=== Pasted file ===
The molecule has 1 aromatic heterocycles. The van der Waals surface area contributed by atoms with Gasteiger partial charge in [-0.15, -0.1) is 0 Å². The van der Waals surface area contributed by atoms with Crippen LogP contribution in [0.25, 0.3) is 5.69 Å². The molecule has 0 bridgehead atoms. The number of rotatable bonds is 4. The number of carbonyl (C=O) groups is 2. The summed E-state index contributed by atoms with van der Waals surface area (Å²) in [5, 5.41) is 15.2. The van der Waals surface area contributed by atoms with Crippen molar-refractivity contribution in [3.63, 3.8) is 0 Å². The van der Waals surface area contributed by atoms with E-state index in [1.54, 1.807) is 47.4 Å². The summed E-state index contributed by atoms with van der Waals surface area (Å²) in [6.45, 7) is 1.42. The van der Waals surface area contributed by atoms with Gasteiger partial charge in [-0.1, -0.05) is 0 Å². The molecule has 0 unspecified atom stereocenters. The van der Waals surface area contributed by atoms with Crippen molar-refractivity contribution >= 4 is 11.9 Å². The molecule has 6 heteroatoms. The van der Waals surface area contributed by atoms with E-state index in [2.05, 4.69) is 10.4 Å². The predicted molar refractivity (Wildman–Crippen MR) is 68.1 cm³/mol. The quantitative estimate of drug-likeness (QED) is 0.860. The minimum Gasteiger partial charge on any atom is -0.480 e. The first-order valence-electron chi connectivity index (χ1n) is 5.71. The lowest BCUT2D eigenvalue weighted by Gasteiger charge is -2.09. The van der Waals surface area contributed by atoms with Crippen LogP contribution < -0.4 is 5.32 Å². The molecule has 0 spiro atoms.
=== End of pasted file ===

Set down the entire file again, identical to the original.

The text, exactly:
The molecule has 1 aromatic heterocycles. The van der Waals surface area contributed by atoms with Gasteiger partial charge in [-0.15, -0.1) is 0 Å². The van der Waals surface area contributed by atoms with Crippen LogP contribution in [0.25, 0.3) is 5.69 Å². The molecule has 0 bridgehead atoms. The number of rotatable bonds is 4. The number of carbonyl (C=O) groups is 2. The summed E-state index contributed by atoms with van der Waals surface area (Å²) in [5, 5.41) is 15.2. The van der Waals surface area contributed by atoms with Crippen molar-refractivity contribution in [3.63, 3.8) is 0 Å². The van der Waals surface area contributed by atoms with E-state index in [1.54, 1.807) is 47.4 Å². The summed E-state index contributed by atoms with van der Waals surface area (Å²) in [6.45, 7) is 1.42. The van der Waals surface area contributed by atoms with Gasteiger partial charge in [-0.1, -0.05) is 0 Å². The molecule has 0 unspecified atom stereocenters. The van der Waals surface area contributed by atoms with Crippen molar-refractivity contribution >= 4 is 11.9 Å². The molecule has 6 heteroatoms. The van der Waals surface area contributed by atoms with E-state index in [2.05, 4.69) is 10.4 Å². The predicted molar refractivity (Wildman–Crippen MR) is 68.1 cm³/mol. The quantitative estimate of drug-likeness (QED) is 0.860. The minimum Gasteiger partial charge on any atom is -0.480 e. The first-order valence-electron chi connectivity index (χ1n) is 5.71. The lowest BCUT2D eigenvalue weighted by Gasteiger charge is -2.09. The van der Waals surface area contributed by atoms with Crippen LogP contribution < -0.4 is 5.32 Å². The molecule has 0 spiro atoms.